Initial Margin %
There are several metrics that you can lump into the category of profitability. The most common one is Initial Markup % (often abbreviated IMU). This is simply the amount that your inventory is marked up at the stores. If Walmart buys a widget from your company for $5.00 and lists it on their shelves for $10.00, the IMU % is 50%.
Think of IMU as Walmart's potential profit. Assuming there are no markdowns or reductions in their established retail price, they would make 50% when the customer purchases your item from Walmart!
The key phrase above is "assuming there are no markdowns ...". Well, if you have any retail experience at all, you know that markdowns happen. Period. While some categories are more markdown intensive than others, I have never worked in a category that had no markdowns.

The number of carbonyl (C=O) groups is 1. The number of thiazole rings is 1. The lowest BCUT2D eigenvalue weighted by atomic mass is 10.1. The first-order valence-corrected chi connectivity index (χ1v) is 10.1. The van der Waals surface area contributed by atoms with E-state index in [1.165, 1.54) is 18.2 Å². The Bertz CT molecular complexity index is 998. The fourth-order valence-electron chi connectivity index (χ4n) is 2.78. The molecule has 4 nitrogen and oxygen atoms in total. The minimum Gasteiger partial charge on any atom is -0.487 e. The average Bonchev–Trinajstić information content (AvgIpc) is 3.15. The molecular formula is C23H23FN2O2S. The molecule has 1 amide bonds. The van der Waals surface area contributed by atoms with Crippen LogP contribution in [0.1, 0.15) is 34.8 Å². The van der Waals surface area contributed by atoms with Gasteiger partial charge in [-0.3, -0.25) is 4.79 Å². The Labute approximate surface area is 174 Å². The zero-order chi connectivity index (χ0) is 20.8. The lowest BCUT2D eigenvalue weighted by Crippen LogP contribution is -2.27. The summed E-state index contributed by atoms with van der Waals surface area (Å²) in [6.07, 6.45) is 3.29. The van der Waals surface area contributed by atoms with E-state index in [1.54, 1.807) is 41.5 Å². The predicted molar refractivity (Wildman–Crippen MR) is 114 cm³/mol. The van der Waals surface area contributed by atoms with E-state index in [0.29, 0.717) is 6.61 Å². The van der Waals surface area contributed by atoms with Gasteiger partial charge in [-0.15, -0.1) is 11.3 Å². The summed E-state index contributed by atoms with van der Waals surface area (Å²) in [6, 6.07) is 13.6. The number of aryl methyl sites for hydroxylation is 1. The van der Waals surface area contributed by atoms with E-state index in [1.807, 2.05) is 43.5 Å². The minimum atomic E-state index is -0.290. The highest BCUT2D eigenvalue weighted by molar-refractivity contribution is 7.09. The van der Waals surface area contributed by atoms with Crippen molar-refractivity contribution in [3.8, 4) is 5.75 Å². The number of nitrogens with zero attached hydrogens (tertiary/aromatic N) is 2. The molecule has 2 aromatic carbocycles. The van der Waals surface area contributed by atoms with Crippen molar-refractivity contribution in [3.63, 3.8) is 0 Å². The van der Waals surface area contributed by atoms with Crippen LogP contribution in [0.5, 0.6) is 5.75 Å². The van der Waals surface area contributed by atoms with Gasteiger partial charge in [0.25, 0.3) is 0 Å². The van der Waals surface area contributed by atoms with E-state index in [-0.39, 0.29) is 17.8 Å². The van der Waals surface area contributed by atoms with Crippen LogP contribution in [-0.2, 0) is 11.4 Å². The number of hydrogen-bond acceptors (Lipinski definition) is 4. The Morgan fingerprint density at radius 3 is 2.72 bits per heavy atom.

A markdown is simply a reduction in Walmart's expected sales price. It can be expressed in terms of dollars or as a percentage of retail sales.
Store markdowns represent the first reduction in Walmart's expected profitability. It is a critical metric to consider when assessing the overall performance of your account.
So, what is left after all of these markdowns? The answer is a metric called Maintain Margin. This can also be expressed in dollars or as a percentage.
Initial Margin %
Maintain Margin is, simply, the margin remaining after markdowns. In other words, this is how much profit Walmart actually realized (or maintained!) after the consumer purchased your item.
In the above calculation, the Cost Complement is simply the "cost" part of the IMU %. It can be calculated as: